Introduction: Celiac disease (CD) may initially present as a neurological disorder or be associated with neurological complications. In a previous study with Transcranial Magnetic Stimulation (TMS) in de novo CD patients, an imbalance between excitatory and inhibitory synaptic excitability was observed, suggesting a subclinical involvement of GABAergic and glutamatergic neurotransmission in asymptomatic subjects [Pennisi, et al. PLoS One 2014;9(7):e102790]. After a median period of 16 months of gluten-free diet (GFD), a global increase of cortical excitability was reported, hypothesizing a glutamate-mediated compensation for disease progression [Bella et al. PLoS One 2015;10(6):e0129218]. Objectives: To evaluate the long term changes of cortical excitability to TMS after a longer GFD. Materials and method: Ten patients (median age: 36 years; 6 F) on adequate gluten restriction for a median period of 4.3 years were enrolled and age-matched with 10 healthy controls (median age: 37.5 years; 7 F). Clinical, cognitive and neuropsychiatric features were assessed, as well as cortical excitability by means of singleand paired-pulse TMS from the first dorsal interosseous muscle of the dominant hand. TMS measures consisted of: resting motor threshold; motor evoked potentials; central motor conduction time; cortical silent period; intracortical inhibition and intracortical facilitation (ICF). Results: Patients showed a statistically significant enhancement of ICF at interstimulus interval of 10 ms (1.40 ± 0.41 vs 0.78 ± 0.36, p < 0.01) and 15 ms (1.49 ± 0.39 vs 1.02 ± 0.69, p < 0.05) compared to controls. The other TMS parameters, as well as clinical data were similar to those of controls. Neurological examination and CDrelated antibodies were normal. Conclusion: Long-lasting adherence to the GFD may modulate the TMS profile towards a pattern globally similar to that of normal subjects. In this new investigation, the length of the dietary regimen was able to induce a recover to a great extent of the gluten-associated electrocortical dysfunction. The persistence of hyperfacilitation may indicate a glutamate-mediated functional reorganization, probably triggered by the immune system dysregulation in CD and related to phenomena of long-term plasticity.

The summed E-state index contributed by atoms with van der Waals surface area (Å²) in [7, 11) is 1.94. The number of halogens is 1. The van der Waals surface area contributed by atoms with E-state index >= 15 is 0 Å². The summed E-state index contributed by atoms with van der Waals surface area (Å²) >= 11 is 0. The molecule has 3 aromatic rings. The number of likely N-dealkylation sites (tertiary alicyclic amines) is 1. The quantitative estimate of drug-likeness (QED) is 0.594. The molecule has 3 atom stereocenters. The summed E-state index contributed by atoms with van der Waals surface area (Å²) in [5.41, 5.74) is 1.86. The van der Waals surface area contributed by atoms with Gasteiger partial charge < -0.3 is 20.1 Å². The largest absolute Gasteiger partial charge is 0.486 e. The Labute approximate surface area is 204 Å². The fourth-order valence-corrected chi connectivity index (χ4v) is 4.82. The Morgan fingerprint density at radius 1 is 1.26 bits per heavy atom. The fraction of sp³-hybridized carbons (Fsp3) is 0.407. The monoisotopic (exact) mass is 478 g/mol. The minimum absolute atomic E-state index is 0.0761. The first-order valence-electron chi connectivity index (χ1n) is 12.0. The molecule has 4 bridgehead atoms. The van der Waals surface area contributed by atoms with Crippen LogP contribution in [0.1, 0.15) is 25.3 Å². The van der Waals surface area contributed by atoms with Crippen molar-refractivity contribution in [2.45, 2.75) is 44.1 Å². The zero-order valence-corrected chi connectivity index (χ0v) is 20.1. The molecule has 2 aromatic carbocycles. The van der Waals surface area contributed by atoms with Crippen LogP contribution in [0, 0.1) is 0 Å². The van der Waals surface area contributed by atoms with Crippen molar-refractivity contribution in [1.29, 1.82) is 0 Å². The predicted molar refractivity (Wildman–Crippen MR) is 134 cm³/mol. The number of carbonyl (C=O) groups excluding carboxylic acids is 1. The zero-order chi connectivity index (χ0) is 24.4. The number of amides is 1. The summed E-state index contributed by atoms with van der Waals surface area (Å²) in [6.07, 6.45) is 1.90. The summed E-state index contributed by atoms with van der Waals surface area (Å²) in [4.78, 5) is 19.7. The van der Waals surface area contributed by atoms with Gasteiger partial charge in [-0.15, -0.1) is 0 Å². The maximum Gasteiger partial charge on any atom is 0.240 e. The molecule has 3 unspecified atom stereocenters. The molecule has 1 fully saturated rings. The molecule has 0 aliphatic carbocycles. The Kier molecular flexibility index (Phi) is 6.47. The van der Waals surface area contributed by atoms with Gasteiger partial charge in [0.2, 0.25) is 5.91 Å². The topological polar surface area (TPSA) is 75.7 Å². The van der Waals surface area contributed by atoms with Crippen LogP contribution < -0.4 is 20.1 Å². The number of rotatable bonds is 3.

|Titolo:||Long term neurophysiological effects of the gluten-free diet in adult celiac patients: a TMS study|
BELLA, Rita (Penultimo)
LANZA, GIUSEPPE (Ultimo) (Corresponding)
|Data di pubblicazione:||2017|
|Appare nelle tipologie:||1.5 Abstract in rivista|